Galiconia – Mac has only ever wanted one thing: to defy the forces of gravity and to fly free, as though a bird in his own right. A select few, perhaps one in ten million of the billions of people in the Hyades, have the synapses to harness the anti-gravity properties of thormalium, the element that has also become vital to the economy of the cluster. Another exciting young adult fiction book from Nick Creech. Contains material suitable for older children only.
By: Nick Creech
Sample Page from Galiconia:
Mac bit down hard but couldn’t help himself. A whimper escaped; then a great racking sob. He clamped his hands over his mouth, which did something to muffle the sound, but nothing would stop the tears rolling down his face like the rain he had read
about but never seen, except on cam. They streamed and they streamed, flooding his fingers and clogging his nose. His whole being was one great aching void. He wished… he wished he were dead too.
From this fragile hiding place he had watched his father die only moments before; his father who had come from nowhere to rescue him and who, when the pursuit had grown too hot, had led the troopers off at a tangent; his father, who had drawn a storm of plasma fire, and who had stood for a moment and then disappeared in a great ball of flame and smoke. His father. Down. Down. Dead.
But black as Mac’s mind was, part of it insisted on still working. There came the telltale mutter of another agger, and Mac knew they were still hunting him. Despite himself, despite his grief, his tears stopped and he dropped his hands. Had they picked
up his lifesign? Or were they just hoping to?
Moving only a millimetre at a time, he slid an eye round the corner of his buttress and then frantically spread the fingers of his left hand as wide as they would go. The agger swooped round towards him and Mac shot up into the air, a fraction before the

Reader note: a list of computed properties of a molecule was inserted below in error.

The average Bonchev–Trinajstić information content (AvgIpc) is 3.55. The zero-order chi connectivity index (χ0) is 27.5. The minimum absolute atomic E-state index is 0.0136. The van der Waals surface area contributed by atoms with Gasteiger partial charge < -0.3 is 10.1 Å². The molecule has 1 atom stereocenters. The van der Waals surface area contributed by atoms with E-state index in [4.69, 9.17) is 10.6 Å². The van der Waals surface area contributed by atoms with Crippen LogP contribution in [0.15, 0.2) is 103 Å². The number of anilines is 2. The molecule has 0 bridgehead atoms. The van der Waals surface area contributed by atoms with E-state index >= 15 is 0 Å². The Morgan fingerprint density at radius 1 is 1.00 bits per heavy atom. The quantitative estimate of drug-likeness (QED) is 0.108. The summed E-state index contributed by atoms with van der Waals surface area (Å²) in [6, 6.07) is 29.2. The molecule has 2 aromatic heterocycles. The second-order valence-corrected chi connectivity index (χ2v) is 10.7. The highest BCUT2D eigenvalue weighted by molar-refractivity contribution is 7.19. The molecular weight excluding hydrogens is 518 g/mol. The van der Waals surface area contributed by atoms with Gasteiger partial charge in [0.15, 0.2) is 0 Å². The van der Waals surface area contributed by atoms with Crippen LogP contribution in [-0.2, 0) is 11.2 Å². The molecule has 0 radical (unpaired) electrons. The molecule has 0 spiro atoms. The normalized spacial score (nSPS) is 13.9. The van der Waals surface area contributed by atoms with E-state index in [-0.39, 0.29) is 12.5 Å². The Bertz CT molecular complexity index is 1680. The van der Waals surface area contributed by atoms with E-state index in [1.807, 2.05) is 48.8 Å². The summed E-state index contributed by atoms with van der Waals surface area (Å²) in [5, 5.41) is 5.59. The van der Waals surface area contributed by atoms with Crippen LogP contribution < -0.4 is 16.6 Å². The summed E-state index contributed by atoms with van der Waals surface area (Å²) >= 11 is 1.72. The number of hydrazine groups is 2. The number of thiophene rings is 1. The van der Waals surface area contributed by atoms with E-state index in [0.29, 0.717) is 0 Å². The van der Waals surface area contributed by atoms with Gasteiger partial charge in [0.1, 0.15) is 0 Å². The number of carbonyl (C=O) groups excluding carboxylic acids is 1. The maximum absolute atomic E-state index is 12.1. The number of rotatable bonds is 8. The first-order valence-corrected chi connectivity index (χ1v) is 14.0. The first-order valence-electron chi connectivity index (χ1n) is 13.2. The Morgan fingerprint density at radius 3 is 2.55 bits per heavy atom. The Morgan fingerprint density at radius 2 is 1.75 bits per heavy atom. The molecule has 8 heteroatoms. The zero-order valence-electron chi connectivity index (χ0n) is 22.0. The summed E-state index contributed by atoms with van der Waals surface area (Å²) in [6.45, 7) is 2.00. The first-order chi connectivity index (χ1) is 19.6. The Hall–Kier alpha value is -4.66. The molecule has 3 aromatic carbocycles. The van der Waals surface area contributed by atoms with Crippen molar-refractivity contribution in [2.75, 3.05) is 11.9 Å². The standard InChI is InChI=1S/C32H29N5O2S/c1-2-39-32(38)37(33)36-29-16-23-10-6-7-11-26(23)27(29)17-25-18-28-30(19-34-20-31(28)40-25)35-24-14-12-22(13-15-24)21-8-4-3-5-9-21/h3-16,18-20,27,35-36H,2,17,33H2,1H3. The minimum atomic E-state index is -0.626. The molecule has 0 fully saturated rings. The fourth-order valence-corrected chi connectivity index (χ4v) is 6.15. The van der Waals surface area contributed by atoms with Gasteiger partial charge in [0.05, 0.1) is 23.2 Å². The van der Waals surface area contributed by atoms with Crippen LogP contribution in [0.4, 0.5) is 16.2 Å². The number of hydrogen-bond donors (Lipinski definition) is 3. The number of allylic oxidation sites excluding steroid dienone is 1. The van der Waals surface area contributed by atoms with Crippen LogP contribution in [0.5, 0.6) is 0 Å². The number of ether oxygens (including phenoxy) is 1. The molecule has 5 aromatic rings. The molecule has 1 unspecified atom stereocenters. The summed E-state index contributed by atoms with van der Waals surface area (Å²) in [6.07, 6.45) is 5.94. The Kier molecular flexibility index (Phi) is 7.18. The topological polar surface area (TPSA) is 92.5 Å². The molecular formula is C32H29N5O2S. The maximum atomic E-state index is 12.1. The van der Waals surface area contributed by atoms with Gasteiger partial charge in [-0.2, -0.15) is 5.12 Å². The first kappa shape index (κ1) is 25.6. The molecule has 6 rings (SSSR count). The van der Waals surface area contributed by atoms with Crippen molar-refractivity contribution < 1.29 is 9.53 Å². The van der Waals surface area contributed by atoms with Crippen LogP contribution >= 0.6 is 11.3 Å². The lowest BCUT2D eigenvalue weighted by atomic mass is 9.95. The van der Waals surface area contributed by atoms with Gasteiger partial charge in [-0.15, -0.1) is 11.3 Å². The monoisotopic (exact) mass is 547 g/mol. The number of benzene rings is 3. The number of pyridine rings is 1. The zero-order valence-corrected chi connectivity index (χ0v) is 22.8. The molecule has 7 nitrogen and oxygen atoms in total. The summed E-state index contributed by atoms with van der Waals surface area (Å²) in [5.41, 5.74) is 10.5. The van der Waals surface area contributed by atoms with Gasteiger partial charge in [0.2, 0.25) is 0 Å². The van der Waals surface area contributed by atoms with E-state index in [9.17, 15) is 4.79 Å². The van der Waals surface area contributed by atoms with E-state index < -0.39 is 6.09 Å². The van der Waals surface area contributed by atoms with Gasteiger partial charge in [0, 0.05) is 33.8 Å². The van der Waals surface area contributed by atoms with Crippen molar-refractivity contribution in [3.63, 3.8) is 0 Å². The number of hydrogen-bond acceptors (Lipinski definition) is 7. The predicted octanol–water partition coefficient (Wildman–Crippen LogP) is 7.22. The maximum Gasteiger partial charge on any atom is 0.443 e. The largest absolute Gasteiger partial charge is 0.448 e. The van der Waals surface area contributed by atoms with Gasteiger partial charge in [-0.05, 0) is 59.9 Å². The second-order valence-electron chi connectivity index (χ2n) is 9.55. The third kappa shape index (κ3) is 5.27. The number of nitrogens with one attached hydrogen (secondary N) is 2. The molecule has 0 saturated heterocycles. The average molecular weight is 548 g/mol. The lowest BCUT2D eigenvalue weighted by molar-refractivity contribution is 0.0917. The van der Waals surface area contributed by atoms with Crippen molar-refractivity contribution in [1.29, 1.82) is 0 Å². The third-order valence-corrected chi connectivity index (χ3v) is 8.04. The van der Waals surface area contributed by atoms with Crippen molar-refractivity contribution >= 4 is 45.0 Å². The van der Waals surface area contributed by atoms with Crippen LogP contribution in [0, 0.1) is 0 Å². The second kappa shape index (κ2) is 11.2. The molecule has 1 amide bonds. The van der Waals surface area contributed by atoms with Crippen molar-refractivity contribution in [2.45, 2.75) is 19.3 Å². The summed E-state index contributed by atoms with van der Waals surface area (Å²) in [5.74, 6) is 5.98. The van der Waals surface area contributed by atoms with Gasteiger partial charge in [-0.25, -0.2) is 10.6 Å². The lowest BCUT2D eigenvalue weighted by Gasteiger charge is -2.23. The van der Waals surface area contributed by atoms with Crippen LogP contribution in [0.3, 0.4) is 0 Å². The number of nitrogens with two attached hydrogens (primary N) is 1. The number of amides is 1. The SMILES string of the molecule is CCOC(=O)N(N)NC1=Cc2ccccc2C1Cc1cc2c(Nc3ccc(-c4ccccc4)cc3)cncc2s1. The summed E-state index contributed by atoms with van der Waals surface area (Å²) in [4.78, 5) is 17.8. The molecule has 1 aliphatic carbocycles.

plasma beam incinerated his hiding spot. He dived, jinked and barrel rolled, plasma bursts spearing past him close enough to singe his hair, and he could sense the agger matching his manoeuvres and closing up behind for the kill. Again he spread his fingers wide and went rocketing up towards the lucent. The firing stopped and it dawned on Mac that the agger was afraid of fracturing the carapace.
It was one tiny thing in his favour. He had seven seconds; seven seconds before he crashed into the sky, seven seconds without being shot at, seven seconds in which to think of something, to make a plan, seven seconds in which to find a way of bringing
down a Galiconian agger in full battle configuration with what? With… the whip. He still had the plasma whip.
< End of Sample Page from Galiconia >
About the Author:
One of our popular writers for older children has several longer length books on out site. His book A Way with Dragons (formerly Here Be Dragons) is in our top 10 list and has been for some time with over 500,000 downloads.
Nick Creech is a former newspaper journalist. He has two sons, both now successful and more-or-less responsible adults who still deign to talk to him from time to time in tones of kindly condescension. He has a wife who does the same, mostly.
Since leaving journalism he has written extensively for children, young adults and people of all ages who just enjoy a story.